1Mechanism Design for Finding Experts Using Locally Constructed Social Referral Web
"... Abstract—In this work, we address the problem of distributed expert finding using chains of social referrals and profile matching with only local information in online social networks. By assuming that users are selfish, rational, and have privately known cost of participating in the referrals, we d ..."
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Cited by 4 (3 self)
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Abstract—In this work, we address the problem of distributed expert finding using chains of social referrals and profile matching with only local information in online social networks. By assuming that users are selfish, rational, and have privately known cost of participating in the referrals, we design a novel truthful efficient mechanism in which an expertfinding query will be relayed by intermediate users. When receiving a referral request, a participant will locally choose among her neighbors some user to relay the request. In our mechanism, several closely coupled methods are carefully designed to improve the performance of distributed search, including, profile matching, social acquaintance prediction, score function for locally choosing relay neighbors, and budget estimation. We conduct extensive experiments on several datasets of online social networks. The extensive study of our mechanism shows that the success rate of our mechanism is about 90 % in finding closely matched experts using only local search and limited budget, which significantly improves the previously best rate 20%. The overall cost of finding an expert by our truthful mechanism is about 20 % of the untruthful methods, e.g.. the method that always selects highdegree neighbors. The median length of social referral chains is 6 using our localized search decision, which surprisingly matches the wellknown smallworld phenomenon of global social structures.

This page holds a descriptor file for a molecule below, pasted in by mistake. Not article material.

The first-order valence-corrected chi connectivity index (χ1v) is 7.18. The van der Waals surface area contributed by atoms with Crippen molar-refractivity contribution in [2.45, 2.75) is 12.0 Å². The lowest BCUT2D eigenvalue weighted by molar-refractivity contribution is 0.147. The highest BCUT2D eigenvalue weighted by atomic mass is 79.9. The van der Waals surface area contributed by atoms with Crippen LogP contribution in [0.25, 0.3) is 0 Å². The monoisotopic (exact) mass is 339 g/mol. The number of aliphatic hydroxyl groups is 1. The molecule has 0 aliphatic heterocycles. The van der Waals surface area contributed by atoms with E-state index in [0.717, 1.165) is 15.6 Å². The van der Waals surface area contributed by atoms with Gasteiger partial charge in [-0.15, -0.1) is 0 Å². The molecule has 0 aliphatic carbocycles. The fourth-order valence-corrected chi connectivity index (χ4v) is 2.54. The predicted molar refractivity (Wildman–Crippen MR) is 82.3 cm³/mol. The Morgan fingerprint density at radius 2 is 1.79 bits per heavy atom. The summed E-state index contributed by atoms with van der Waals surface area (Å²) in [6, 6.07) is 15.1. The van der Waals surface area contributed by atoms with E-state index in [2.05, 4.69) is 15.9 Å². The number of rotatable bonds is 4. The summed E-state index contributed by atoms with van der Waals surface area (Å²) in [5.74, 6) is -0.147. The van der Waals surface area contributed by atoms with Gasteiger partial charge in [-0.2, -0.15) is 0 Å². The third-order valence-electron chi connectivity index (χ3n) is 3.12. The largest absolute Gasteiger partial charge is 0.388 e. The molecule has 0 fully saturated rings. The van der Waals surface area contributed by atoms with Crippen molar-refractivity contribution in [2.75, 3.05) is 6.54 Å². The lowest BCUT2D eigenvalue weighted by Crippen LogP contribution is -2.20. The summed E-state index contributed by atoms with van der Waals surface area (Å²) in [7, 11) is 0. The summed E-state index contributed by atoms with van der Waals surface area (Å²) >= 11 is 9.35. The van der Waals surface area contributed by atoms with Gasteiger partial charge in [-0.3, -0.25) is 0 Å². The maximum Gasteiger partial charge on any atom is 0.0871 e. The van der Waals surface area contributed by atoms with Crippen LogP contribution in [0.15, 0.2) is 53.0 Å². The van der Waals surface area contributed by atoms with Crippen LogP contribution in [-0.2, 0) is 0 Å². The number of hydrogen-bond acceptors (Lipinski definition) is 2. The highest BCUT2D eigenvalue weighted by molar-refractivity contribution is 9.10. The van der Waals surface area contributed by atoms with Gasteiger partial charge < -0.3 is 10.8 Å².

A METHOD BASED ON TOTAL VARIATION FOR NETWORK MODULARITY OPTIMIZATION USING THE MBO SCHEME∗
"... Abstract. The study of network structure is pervasive in sociology, biology, computer science, and many other disciplines. One of the most important areas of network science is the algorithmic detection of cohesive groups of nodes called “communities. ” One popular approach to finding communities i ..."
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Cited by 3 (2 self)